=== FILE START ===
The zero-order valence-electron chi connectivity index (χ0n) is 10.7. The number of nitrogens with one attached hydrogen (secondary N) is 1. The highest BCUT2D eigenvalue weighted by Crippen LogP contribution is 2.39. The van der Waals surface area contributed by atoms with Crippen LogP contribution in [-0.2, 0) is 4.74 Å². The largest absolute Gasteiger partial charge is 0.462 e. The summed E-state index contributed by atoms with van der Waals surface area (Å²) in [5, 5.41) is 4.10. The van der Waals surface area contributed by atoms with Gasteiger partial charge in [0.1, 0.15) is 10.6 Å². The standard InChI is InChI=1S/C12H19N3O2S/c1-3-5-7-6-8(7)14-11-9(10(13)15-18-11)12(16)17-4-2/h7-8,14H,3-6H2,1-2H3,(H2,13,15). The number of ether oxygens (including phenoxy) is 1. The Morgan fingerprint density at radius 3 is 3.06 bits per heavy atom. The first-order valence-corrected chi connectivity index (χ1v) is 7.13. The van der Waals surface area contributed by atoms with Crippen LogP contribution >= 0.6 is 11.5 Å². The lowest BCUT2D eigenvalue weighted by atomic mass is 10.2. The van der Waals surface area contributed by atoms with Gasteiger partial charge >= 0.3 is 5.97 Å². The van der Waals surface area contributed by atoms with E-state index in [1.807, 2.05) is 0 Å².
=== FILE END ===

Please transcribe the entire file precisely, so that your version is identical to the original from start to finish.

The zero-order valence-electron chi connectivity index (χ0n) is 10.7. The number of nitrogens with one attached hydrogen (secondary N) is 1. The highest BCUT2D eigenvalue weighted by Crippen LogP contribution is 2.39. The van der Waals surface area contributed by atoms with Crippen LogP contribution in [-0.2, 0) is 4.74 Å². The largest absolute Gasteiger partial charge is 0.462 e. The summed E-state index contributed by atoms with van der Waals surface area (Å²) in [5, 5.41) is 4.10. The van der Waals surface area contributed by atoms with Gasteiger partial charge in [0.1, 0.15) is 10.6 Å². The standard InChI is InChI=1S/C12H19N3O2S/c1-3-5-7-6-8(7)14-11-9(10(13)15-18-11)12(16)17-4-2/h7-8,14H,3-6H2,1-2H3,(H2,13,15). The number of ether oxygens (including phenoxy) is 1. The Morgan fingerprint density at radius 3 is 3.06 bits per heavy atom. The first-order valence-corrected chi connectivity index (χ1v) is 7.13. The van der Waals surface area contributed by atoms with Crippen LogP contribution >= 0.6 is 11.5 Å². The lowest BCUT2D eigenvalue weighted by atomic mass is 10.2. The van der Waals surface area contributed by atoms with Gasteiger partial charge >= 0.3 is 5.97 Å². The van der Waals surface area contributed by atoms with E-state index in [1.807, 2.05) is 0 Å².